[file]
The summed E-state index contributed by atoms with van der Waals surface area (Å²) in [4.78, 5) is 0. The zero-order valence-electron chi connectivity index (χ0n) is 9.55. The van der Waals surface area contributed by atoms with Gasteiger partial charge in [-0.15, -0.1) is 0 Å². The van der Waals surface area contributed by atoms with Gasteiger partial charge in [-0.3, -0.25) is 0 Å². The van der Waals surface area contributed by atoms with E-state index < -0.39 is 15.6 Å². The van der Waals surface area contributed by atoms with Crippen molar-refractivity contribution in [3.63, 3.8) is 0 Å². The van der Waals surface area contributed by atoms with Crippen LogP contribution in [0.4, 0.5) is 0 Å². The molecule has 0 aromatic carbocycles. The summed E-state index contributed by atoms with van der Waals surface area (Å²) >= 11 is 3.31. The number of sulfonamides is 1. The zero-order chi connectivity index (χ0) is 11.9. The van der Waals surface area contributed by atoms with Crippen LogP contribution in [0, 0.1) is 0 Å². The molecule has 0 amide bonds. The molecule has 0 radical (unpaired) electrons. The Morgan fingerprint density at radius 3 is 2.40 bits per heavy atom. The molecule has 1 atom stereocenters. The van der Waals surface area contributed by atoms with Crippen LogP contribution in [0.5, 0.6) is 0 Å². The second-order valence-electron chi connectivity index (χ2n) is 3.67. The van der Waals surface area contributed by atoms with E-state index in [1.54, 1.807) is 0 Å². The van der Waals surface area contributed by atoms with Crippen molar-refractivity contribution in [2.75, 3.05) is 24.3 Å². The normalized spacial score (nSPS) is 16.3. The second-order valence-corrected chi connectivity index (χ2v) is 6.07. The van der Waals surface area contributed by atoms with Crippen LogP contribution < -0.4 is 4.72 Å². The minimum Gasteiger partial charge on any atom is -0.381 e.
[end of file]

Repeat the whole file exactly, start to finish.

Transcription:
The summed E-state index contributed by atoms with van der Waals surface area (Å²) in [4.78, 5) is 0. The zero-order valence-electron chi connectivity index (χ0n) is 9.55. The van der Waals surface area contributed by atoms with Gasteiger partial charge in [-0.15, -0.1) is 0 Å². The van der Waals surface area contributed by atoms with Gasteiger partial charge in [-0.3, -0.25) is 0 Å². The van der Waals surface area contributed by atoms with E-state index < -0.39 is 15.6 Å². The van der Waals surface area contributed by atoms with Crippen molar-refractivity contribution in [3.63, 3.8) is 0 Å². The van der Waals surface area contributed by atoms with Crippen LogP contribution in [0.4, 0.5) is 0 Å². The molecule has 0 aromatic carbocycles. The summed E-state index contributed by atoms with van der Waals surface area (Å²) >= 11 is 3.31. The number of sulfonamides is 1. The zero-order chi connectivity index (χ0) is 11.9. The van der Waals surface area contributed by atoms with Crippen LogP contribution in [0, 0.1) is 0 Å². The molecule has 0 amide bonds. The molecule has 0 radical (unpaired) electrons. The Morgan fingerprint density at radius 3 is 2.40 bits per heavy atom. The molecule has 1 atom stereocenters. The van der Waals surface area contributed by atoms with Crippen LogP contribution in [0.5, 0.6) is 0 Å². The second-order valence-electron chi connectivity index (χ2n) is 3.67. The van der Waals surface area contributed by atoms with E-state index in [1.54, 1.807) is 0 Å². The van der Waals surface area contributed by atoms with Crippen molar-refractivity contribution in [2.75, 3.05) is 24.3 Å². The normalized spacial score (nSPS) is 16.3. The second-order valence-corrected chi connectivity index (χ2v) is 6.07. The van der Waals surface area contributed by atoms with Crippen LogP contribution < -0.4 is 4.72 Å². The minimum Gasteiger partial charge on any atom is -0.381 e.